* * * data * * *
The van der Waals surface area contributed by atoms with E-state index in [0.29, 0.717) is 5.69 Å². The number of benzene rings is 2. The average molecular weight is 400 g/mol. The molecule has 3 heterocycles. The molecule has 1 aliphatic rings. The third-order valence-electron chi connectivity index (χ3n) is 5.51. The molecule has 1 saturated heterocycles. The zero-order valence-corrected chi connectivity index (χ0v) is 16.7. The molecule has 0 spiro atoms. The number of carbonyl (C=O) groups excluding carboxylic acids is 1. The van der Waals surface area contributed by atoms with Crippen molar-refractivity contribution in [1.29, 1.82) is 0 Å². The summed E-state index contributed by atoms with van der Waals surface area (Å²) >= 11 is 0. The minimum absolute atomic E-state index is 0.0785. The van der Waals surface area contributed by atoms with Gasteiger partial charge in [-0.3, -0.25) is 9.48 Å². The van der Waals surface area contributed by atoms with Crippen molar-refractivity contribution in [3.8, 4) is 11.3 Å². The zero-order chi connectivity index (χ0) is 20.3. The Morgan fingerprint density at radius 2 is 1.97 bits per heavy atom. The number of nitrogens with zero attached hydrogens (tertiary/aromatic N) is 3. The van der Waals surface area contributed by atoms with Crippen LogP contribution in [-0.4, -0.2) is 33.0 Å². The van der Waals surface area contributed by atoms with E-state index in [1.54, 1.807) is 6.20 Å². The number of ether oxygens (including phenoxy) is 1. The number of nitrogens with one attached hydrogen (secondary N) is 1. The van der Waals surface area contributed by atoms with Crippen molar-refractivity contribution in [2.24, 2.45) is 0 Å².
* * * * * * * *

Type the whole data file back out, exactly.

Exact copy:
The van der Waals surface area contributed by atoms with E-state index in [0.29, 0.717) is 5.69 Å². The number of benzene rings is 2. The average molecular weight is 400 g/mol. The molecule has 3 heterocycles. The molecule has 1 aliphatic rings. The third-order valence-electron chi connectivity index (χ3n) is 5.51. The molecule has 1 saturated heterocycles. The zero-order valence-corrected chi connectivity index (χ0v) is 16.7. The molecule has 0 spiro atoms. The number of carbonyl (C=O) groups excluding carboxylic acids is 1. The van der Waals surface area contributed by atoms with Crippen molar-refractivity contribution in [1.29, 1.82) is 0 Å². The summed E-state index contributed by atoms with van der Waals surface area (Å²) >= 11 is 0. The minimum absolute atomic E-state index is 0.0785. The van der Waals surface area contributed by atoms with Gasteiger partial charge in [-0.3, -0.25) is 9.48 Å². The van der Waals surface area contributed by atoms with Crippen molar-refractivity contribution in [3.8, 4) is 11.3 Å². The zero-order chi connectivity index (χ0) is 20.3. The Morgan fingerprint density at radius 2 is 1.97 bits per heavy atom. The number of nitrogens with zero attached hydrogens (tertiary/aromatic N) is 3. The van der Waals surface area contributed by atoms with Crippen LogP contribution in [-0.4, -0.2) is 33.0 Å². The van der Waals surface area contributed by atoms with E-state index in [1.54, 1.807) is 6.20 Å². The number of ether oxygens (including phenoxy) is 1. The number of nitrogens with one attached hydrogen (secondary N) is 1. The van der Waals surface area contributed by atoms with Crippen molar-refractivity contribution in [2.24, 2.45) is 0 Å².